Toddler Jealous of New Baby

Do you have a toddler and now you’re expecting another baby? While this is an exciting time, expanding your family – it can also bring fears to parents about how life will change. How can you possibly love another baby as much as the one you already have? Well, your heart will simply expand – not split or share the love you already have for your first child.  

But what can be more challenging is that your toddler may not feel the same way. Jealousy is very common when a new baby is born. Your first child may feel something called “Dethronement” and their entire life is flipped upside down. 

There are ways to prepare your child during your pregnancy and how you can involve them once the baby is born to reduce jealousy and promote sibling bonding. 

How to Prepare Your Child

  • Don’t rush them into another skill before they’re ready because you’re worried about perfecting the timing before the new baby arrives. Don’t rush potty training (I know two kids in diapers is A LOT), or transitioning them into a bed from their crib until they’re ready. This can create a lot of negative feelings about the new baby and just make the transition more difficult. 
  • Allow them to participate in the process of getting ready for the new baby. Let them pick sleepers, comforters or a stuffed animal. 
  • Try to describe to them what is honestly going to change and don’t minimize the changes. Ie. When the new baby comes home, mommy or daddy will need lots of help feeding, changing and keeping the new baby clean. Sometimes mommy or daddy might be with the new baby for bedtime, but one of us will always be here to care for you too. 
  • Don’t make false promises about the new baby being a new playmate, or that their new little brother or sister will snuggle and cuddle them all day. In reality, the new baby takes attention away from them, and may cry frequently throughout the day. If we fib and say the baby will always be in a good mood we can make our toddler feel they are the one causing the baby to cry. 
  • Ask your child what is important to them to stay the same, and try to be flexible and give them what they need. If they always want one parent to be present at bedtime, explain that may not be able to happen but both parents will promise to do xyz at bedtime the same way. 
  • Emphasize to your child what will stay the same. They may feel like everything in their life is going to be different. Explain to them you will still be there every morning when they wake up, you’ll still go play at the park, they still get to go to grandma’s house, or they’re going to stay in their own room. Remember that your child has no idea what is going to happen, you need to be explicit with them.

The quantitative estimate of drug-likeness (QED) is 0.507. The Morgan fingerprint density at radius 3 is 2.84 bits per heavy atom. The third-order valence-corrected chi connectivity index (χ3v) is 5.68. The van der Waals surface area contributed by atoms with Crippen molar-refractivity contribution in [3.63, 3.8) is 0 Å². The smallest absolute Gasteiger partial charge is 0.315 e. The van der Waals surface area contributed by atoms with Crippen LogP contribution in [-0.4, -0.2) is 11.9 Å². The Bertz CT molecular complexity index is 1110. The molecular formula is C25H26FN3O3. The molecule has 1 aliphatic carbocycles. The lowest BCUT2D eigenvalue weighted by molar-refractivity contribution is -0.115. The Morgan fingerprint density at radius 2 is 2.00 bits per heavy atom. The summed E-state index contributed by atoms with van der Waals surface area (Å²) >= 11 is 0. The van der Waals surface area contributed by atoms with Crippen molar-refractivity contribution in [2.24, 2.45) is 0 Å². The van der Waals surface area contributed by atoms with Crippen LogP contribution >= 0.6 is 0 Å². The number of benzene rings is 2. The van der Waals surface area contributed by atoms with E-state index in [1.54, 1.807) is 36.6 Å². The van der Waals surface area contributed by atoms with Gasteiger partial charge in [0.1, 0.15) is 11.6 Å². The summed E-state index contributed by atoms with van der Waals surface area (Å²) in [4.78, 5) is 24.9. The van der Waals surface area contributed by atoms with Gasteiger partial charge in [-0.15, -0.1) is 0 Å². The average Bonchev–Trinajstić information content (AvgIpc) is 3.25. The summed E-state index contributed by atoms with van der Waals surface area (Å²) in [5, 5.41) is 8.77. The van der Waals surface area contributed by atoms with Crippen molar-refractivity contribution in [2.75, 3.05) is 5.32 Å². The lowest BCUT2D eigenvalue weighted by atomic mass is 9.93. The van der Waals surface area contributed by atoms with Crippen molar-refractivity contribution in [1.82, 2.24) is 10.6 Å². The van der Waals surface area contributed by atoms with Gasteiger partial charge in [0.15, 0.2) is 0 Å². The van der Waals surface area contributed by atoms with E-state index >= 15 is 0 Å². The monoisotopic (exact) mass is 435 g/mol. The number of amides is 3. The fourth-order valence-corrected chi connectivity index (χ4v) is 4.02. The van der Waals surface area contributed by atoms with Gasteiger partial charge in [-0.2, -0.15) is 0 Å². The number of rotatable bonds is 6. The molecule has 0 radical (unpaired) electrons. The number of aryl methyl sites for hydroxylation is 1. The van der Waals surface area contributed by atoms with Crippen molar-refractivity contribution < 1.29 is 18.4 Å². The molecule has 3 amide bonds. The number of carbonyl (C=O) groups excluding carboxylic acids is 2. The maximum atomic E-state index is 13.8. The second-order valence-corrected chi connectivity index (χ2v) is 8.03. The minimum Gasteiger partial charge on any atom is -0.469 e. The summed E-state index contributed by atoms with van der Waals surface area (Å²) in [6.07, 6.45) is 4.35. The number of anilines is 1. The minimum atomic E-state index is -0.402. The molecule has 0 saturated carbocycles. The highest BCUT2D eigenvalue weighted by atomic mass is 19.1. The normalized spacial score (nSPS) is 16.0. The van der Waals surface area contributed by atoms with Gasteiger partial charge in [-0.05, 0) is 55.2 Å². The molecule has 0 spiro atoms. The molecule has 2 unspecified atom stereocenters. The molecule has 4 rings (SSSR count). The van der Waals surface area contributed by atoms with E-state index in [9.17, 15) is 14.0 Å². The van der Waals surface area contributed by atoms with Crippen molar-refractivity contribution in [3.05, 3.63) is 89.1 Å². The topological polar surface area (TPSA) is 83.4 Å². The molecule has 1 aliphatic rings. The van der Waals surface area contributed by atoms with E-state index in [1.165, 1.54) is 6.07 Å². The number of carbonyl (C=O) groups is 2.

After the Baby is Born

  • Involve your older child in the feeding process. Let them bring you a pillow, a washcloth for burping, get you something to drink or help burp the baby (safely of course). 
  • Let your toddler help with diaper changes, they can grab a new diaper or sleeper for you. Let them help. 
  • Have all caregivers spend 15 minutes per day 1:1 with your older child(ren). They need attention from all caregivers and they do best with child-directed play. Let them choose the activity. The best time for this to occur is usually after dinner. Leave the dishes, and go play with your child so they know you’re still there for them on a 1:1 basis. 
  • Be flexible with mornings or bedtime. If your partner needs to hold the baby for a few minutes while you read your toddler a bedtime story because it’s your turn – do that. The new baby can be comforted by the non-feeding parent for a few minutes. Remember you have already raised one (or more) child(ren). You both know how to comfort a baby – lean on each other so you can keep your promises to your toddler. 

If you are looking for more support transitioning to life with a new baby and a toddler – check out my postpartum and newborn support packages here. We are here to support you through all life’s changes and expansions. 

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